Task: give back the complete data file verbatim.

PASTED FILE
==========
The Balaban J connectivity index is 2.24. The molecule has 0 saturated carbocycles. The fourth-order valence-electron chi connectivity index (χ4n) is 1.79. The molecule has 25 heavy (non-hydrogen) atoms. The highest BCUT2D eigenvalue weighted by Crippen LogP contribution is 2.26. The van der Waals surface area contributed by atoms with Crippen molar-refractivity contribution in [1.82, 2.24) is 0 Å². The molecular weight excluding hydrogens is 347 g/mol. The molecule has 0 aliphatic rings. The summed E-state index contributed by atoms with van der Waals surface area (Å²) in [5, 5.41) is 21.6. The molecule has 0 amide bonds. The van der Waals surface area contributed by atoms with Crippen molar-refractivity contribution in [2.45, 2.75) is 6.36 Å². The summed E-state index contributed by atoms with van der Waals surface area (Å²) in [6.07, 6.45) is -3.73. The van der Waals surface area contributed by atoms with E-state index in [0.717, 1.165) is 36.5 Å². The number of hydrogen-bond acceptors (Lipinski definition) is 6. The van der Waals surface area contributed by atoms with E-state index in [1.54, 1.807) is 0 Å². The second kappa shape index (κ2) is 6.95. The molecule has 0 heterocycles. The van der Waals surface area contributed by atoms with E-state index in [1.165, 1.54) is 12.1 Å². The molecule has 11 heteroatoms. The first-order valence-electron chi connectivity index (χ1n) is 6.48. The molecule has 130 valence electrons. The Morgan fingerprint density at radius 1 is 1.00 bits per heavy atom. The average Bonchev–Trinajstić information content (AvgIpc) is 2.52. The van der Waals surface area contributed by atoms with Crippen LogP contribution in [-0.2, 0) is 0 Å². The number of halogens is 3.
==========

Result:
The Balaban J connectivity index is 2.24. The molecule has 0 saturated carbocycles. The fourth-order valence-electron chi connectivity index (χ4n) is 1.79. The molecule has 25 heavy (non-hydrogen) atoms. The highest BCUT2D eigenvalue weighted by Crippen LogP contribution is 2.26. The van der Waals surface area contributed by atoms with Crippen molar-refractivity contribution in [1.82, 2.24) is 0 Å². The molecular weight excluding hydrogens is 347 g/mol. The molecule has 0 aliphatic rings. The summed E-state index contributed by atoms with van der Waals surface area (Å²) in [5, 5.41) is 21.6. The molecule has 0 amide bonds. The van der Waals surface area contributed by atoms with Crippen molar-refractivity contribution in [2.45, 2.75) is 6.36 Å². The summed E-state index contributed by atoms with van der Waals surface area (Å²) in [6.07, 6.45) is -3.73. The van der Waals surface area contributed by atoms with E-state index in [0.717, 1.165) is 36.5 Å². The number of hydrogen-bond acceptors (Lipinski definition) is 6. The van der Waals surface area contributed by atoms with E-state index in [1.54, 1.807) is 0 Å². The second kappa shape index (κ2) is 6.95. The molecule has 0 heterocycles. The van der Waals surface area contributed by atoms with E-state index in [1.165, 1.54) is 12.1 Å². The molecule has 11 heteroatoms. The first-order valence-electron chi connectivity index (χ1n) is 6.48. The molecule has 130 valence electrons. The Morgan fingerprint density at radius 1 is 1.00 bits per heavy atom. The average Bonchev–Trinajstić information content (AvgIpc) is 2.52. The van der Waals surface area contributed by atoms with Crippen LogP contribution in [-0.2, 0) is 0 Å². The number of halogens is 3.